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Dear Sara,

It is not just a matter of syntax at all.  One of the most difficult and
troubling things about Eliot's criticism is his assumption of a
universal voice, a kind of royal we.  He does it consistently, not just
here.  I wrote about it in my essay on Eliot and MacDiarmid, "MacDiarmid
Reading The Waste Land:  The Politics of Quotation," in Hugh MacDiarmid:
 Man and Poet.  The defining paragraph is as follows:

     Reviewing Smith's book in the Athenaeum, Eliot begins:  "We suppose
that there is an English literature, and Professor Gregory Smith
supposes that there is a Scottish literature,"  The confidence of
Eliot's undefined "we" establishes his stance at the outset.  And yet
its very lack of definition establishes his peculiar  and suppressed
politics.  Are "we" the English, of whom Eliot is not one?  The
educated, of whom G. Gregory Smith is presumably a member? The Arnoldian
arbiters of taste and seriousness?  The royal "we"?  Who is infallibly
able to recognize a "literature"?  Eliot, undaunted, draws the line:
"When we assume that a  literature exists we assume a geat deal," he
continues, and a Scottish literature, he concludes, does not exist.
Eliot's unquestioned place at the center could hardly be more aptly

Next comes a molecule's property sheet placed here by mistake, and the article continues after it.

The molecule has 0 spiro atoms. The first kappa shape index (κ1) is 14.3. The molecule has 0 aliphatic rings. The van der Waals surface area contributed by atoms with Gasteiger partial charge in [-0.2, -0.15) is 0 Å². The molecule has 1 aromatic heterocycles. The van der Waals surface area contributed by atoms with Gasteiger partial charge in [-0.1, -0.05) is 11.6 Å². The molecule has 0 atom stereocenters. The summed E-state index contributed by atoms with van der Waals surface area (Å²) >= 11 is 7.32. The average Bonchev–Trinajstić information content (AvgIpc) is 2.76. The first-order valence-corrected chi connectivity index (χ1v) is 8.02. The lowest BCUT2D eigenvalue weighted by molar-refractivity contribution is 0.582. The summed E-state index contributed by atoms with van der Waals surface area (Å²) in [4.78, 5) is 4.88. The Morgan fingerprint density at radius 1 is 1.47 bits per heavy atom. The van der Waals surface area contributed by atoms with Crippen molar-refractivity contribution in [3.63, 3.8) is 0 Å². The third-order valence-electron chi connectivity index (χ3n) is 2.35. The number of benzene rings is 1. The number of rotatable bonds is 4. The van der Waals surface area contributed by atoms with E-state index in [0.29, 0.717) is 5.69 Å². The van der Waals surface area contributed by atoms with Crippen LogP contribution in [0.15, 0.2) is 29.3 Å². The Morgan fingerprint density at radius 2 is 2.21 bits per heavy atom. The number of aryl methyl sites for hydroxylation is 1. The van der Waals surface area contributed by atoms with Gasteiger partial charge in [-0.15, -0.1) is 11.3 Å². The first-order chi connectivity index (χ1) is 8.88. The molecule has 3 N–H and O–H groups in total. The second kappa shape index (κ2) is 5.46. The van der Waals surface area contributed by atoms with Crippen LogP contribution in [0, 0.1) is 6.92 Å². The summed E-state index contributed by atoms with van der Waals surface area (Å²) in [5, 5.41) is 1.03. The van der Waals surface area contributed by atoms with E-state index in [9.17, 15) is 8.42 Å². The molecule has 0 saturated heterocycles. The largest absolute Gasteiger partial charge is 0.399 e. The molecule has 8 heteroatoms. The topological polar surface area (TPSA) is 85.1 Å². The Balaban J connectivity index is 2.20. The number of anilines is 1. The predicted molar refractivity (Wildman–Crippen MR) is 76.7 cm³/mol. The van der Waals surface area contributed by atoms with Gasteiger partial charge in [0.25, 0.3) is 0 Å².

framed than by the broad acceptance of that "we."  MacDiarmid, included
neither in the "we" who make such determinations not in the "we" who
assume their simple validity, both shared and affirmed Smith's claim for
a distinctly Scottish literary tradition; more important, he found in
Smith's concept of the "Caledonian antizygy" the justification of his
own call for a Scottish literary renaissance.

Your question is immensely refreshing.  I referred to the "broad
acceptance" of the "we" because it was simply not asked for about eight
or nine decades.  But it is fundamental:  as you make clear, there is no
referent and no way to establish one.
Cheers,
Nancy

>>> [log in to unmask] 02/15/04 6:22 AM >>>
Dear Listers,
I have some problems with Eliot's syntactic constructions in his Hamlet
essay:
"Qua work of art, the work of art cannot be interpreted; there is
nothing to
interpret; we can only criticize it according to standards, in
comparison to
other works of art; and for 'interpretation' the chief task is the
presentation  of relevant historical facts which the reader is not
assumed
to know."

Now then -- I have understood the theorical meaning altogether. But who
is
that WE who can only criticize? Is it Eliot or the critics in general?
And
that reader, who is he supposed to represent? The average reader who can
only criticise and not interpret? So, who is to interpret literary works
--
only such critics as Mr Robertson? Yet, weren't critics supposed to
'criticise' a work of art?
It's just a matter of syntax which I cannot solve. Can anyone help?
Thanks so much.
Sara